In 1905, just after the construction of the IRT subway system in New York City, the workers went out on strike. The owner of the IRT was August Belmont, one of the richest men in America. Belmont hired Farley to do the strikebreaking, and Farley and his men immediately went to work.

While the tension intensified between Farley’s men and the strikers, a reporter tried to interview one of the strikebreakers about Belmont’s strategies in ending the strike. The strikebreaker barked at the reporter, “Who the hell is Belmont? Farley is running the show.”

At the successful conclusion of Farley’s work for Belmont, Farley was reportedly paid the kingly sum of $300,000.

Farley’s biggest strikebreaking coup took place not in New York City, but more than 3000 miles away in San Francisco, California. Patrick Calhoun, an official of San Francisco’s United Railroad, contacted Farley in New York and implored Farley to come out west to handle the insurgence of the streetcar Carmen’s Union. On May 5, 1907, after their demands for an 8-hour work day and a salary of $3 a day was turned down by the San Francisco’s United Railroad, the Carmen’s Union went on strike.

On Tuesday morning May 7th, called “Bloody Tuesday,” the strikebreakers and the strikers finally met face to face. A brigade of Farley’s men were locked and loaded, and looking for trouble, as they stood inside six railway cars that had just pulled out of the Turk & Fillmore car barn. The six cars were immediately pelted by bricks and rocks thrown by the strikers. Rather than jump off the cars and engage in hand-to-hand combat, Farley’s men opened fire into the crowd, estimated at 300 people.

An eyewitness said the strikers “had been shot down like dogs.”

The police came in to squelch the riot, and were caught in the crossfire. When the dust cleared, three strikers had been shot dead and another dozen wounded. Two policemen were also shot, but they survived. As a result, the police arrested twelve of Farley’s strikebreakers, and charged them with murder or attempt to commit murder.

Farley and the San Francisco’s United Railroad turned out to be the big winners, when the following day, the union called off their strike and ordered their men back to work.

You would have thought, due to the rough, and sometimes deadly tactics Farley employed, he would have been portrayed in the press as somewhat of a thug and a gangster. However, that was not always the case. After the San Francisco railroad strike of 1907, the San Francisco Chronicle spoke of Farley in a soft tone as “a man who prefers hot blood to water as a beverage.” Newspapers throughout the country took Farley’s part, portraying him as a noble figure, protecting businesses against “communist agitators,” and “foreign bomb throwing activists.”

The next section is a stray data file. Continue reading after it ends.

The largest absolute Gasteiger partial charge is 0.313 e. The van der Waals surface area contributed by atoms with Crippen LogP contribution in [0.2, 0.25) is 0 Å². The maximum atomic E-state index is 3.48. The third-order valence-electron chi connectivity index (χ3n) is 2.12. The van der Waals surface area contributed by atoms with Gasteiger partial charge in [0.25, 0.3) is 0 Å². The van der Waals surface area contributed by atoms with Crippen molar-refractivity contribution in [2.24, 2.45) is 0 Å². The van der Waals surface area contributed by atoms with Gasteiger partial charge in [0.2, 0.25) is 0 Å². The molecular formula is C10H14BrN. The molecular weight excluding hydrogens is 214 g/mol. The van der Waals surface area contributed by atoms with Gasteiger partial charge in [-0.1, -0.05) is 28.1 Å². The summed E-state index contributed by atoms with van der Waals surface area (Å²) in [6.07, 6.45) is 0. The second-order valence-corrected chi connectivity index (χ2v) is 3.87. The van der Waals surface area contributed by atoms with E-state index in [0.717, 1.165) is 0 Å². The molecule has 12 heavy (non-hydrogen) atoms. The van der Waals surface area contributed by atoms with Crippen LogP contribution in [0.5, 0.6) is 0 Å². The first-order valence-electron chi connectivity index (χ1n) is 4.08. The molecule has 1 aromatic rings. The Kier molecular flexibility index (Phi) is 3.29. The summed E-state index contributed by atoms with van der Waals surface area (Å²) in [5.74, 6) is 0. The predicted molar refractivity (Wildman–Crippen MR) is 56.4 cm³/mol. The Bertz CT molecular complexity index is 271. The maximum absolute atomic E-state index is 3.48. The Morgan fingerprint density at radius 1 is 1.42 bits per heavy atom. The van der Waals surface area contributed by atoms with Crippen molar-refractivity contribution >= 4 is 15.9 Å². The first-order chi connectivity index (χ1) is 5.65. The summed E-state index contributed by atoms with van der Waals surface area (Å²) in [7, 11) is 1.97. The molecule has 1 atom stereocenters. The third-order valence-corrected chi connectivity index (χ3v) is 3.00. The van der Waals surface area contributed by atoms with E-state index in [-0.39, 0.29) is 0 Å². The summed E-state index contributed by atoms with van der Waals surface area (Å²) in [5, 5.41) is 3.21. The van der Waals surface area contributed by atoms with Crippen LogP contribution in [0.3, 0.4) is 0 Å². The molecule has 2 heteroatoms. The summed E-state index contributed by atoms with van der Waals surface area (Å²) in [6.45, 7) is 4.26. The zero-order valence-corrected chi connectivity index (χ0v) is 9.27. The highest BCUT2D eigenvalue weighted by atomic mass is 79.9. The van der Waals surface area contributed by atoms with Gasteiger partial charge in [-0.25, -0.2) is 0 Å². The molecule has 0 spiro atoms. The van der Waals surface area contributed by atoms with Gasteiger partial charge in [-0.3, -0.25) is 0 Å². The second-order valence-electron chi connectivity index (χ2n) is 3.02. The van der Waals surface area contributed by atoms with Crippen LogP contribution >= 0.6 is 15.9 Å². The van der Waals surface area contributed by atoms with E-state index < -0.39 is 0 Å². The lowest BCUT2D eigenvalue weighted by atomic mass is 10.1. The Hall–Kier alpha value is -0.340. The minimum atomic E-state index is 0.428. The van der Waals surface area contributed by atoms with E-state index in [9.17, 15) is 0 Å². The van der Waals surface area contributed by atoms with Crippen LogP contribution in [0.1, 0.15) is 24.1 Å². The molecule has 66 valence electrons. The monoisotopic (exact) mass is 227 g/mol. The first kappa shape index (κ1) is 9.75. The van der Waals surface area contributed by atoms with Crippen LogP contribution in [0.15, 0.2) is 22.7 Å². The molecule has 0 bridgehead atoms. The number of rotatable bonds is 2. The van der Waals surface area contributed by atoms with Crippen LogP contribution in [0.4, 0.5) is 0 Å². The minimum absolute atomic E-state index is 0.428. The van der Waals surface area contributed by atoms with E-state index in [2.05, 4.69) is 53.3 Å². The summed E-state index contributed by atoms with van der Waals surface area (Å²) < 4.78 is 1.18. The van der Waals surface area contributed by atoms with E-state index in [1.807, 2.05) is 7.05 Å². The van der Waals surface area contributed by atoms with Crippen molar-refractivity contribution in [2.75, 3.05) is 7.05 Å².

Farley himself hid behind the cloak of decency, when he claimed, that although he had broken up 50 straight strikes throughout America, in not one instance did he defend businesses that he considered to be in the wrong. Farley stated that, if after he examined the circumstances and determined that the worker were right in their actions, he would turn the strikebreaking job down flat.

However, Jack London, the most prominent journalist of that time, did not think so kindly of Farley. In London’s novel The Iron Heel, London even mentioned Farley by name. London, a left-wing union sympathizer, wrote that Farley, “Was an example of a pernicious trend, men who were ‘private soldiers’ of the capitalist…thoroughly organized and well armed…held in readiness to be hurled in special trains to any part of the country where labor went on strike or was locked out by employers. Strikebreakers were an ominous sign of bad times ahead.”

No matter which way you felt about Farley, one thing was true. He was paid millions by railroads companies, and irregardless of the brutal tactics Farley used, he did his job well.

However, Farley did not live long enough to enjoy all his money. Since his days in the circus, Farley had a fondness for horses. He invested huge sums of money in purchasing horses, both trotters and racers. He kept them in a huge farm he had bought in Plattsburgh, New York.

In 1913, Farley contracted a fatal case of tuberculosis. Farley knew he did not have long to live. Against his doctor’s orders, Farley had a cot placed on the grass of the Yonkers Race Track so that he could watch his horses in competition.

Farley said, “My horses are all I have to live for now.”

On September 11, 1913, a New York Times article said, “James Farley, the noted strike-breaker and horseman, died this morning at 12:10 am at his home in Plattsburgh, New York.”

Farley was 39 years old at the time of his passing.